Sunday, June 08, 2008

English Poetry and the Poetry of the Scriptures

In my last post I showed you some of my poems. In this post I'm going to talk about the "theory" of English poetry, and then introduce a very different kind of poetry: the Poetry of the Scriptures.

The first half of this article was adapted from the section on Poetry in The New Book of Knowledge, Grolier, Inc., 1980.

Millions of people go through life with scarcely a line of poetry in their heads. The Scriptures, however, are full of poetry. It takes just a little investigation to begin to recognize it, and scarcely more to begin to understand and enjoy the poetry of the Scriptures. A large part of your appreciation of the Scriptures can come from being aware of and appreciating the poetry they contain.

Rhythm and rhyme are the main syntactic elements of English poetry. There are several combinations of each.

A single line of poetry is called a verse. A number of verses grouped together, form a stanza. Stanzas generally have three, four, six, eight, or nine lines. Each line is made up of a number of short sections called feet or measures. Iambs, trochees, dactyls, and spondees are four different types of measure.

An iamb has a short syllable followed by a long syllable. Here are three iambs. Another way of saying this is that the following sentence is iambic.

 We went to town today.

A trochee is made up of one long syllable followed by a short syllable. Here are four trochees.

 Mary, Mary, quite contrary.

Dactyls have one long syllable followed by two short ones. Here are three dactyls.

 Mer ci ful heav ens, I’m blun der ing.

Two long syllables of equal stress form a spondee.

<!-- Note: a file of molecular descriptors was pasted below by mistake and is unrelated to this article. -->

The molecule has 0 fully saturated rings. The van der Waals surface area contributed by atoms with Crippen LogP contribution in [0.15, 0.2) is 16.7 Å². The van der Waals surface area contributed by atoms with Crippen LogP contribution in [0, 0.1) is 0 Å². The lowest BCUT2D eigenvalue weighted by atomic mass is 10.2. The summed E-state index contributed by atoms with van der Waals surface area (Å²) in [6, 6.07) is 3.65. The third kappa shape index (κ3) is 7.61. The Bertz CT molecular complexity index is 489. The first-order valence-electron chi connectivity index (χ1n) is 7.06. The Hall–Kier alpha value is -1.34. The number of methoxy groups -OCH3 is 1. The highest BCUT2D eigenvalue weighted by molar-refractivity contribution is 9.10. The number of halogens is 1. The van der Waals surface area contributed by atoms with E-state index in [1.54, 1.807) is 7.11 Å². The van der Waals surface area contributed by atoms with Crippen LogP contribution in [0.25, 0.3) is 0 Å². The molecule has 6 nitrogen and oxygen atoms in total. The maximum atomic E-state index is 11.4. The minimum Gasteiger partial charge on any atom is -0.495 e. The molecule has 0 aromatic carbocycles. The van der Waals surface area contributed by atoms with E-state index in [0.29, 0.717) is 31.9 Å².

Stand still, don’t move, don’t talk.

The number of measures in a line is the meter. If there are five measures, the form is called pentameter. Most sonnets and most blank verse poems are written in iambic pentameter.


Then felt I like some watcher of the skies. (Keats)

Rhyme, of course, consists in using words that sound alike at the ends of the lines. There are many different ways to combine rhyming words. Some poems do not rhyme at all. The following example has the same sound for all the last words.


I don’t mind eels
Except as meals.
And the way they feels. (Ogden Nash)

This iambic dimeter illustrates poetic license. The use of the word "feels" completes the verse, but is grammatically incorrect. At the same time, it adds humor to the poem. And the third line is not strictly iambic, since there are two short syllables at the beginning.

A good poem shows the poet in control of rhythm, meter, and (if he uses it) rhyme. In the most successful poems, words are in their most exact and delightful order. The words make music. The music touches our spirits and has a kind of second meaning, which is part of the mystery and wonder of a good poem.

There is a lot more that could be said about such things as alliteration, assonance, onomatopoeia, couplets, quatrains, spenserian stanzas, ballades, free verse, lyric and epic poetry, didactic poetry, odes, elegies, metaphor and simile, and so forth. But imagine a beautiful English poem translated into Chinese by someone who didn’t understand or appreciate poetry. How much enjoyment would the Chinese reader get out of it?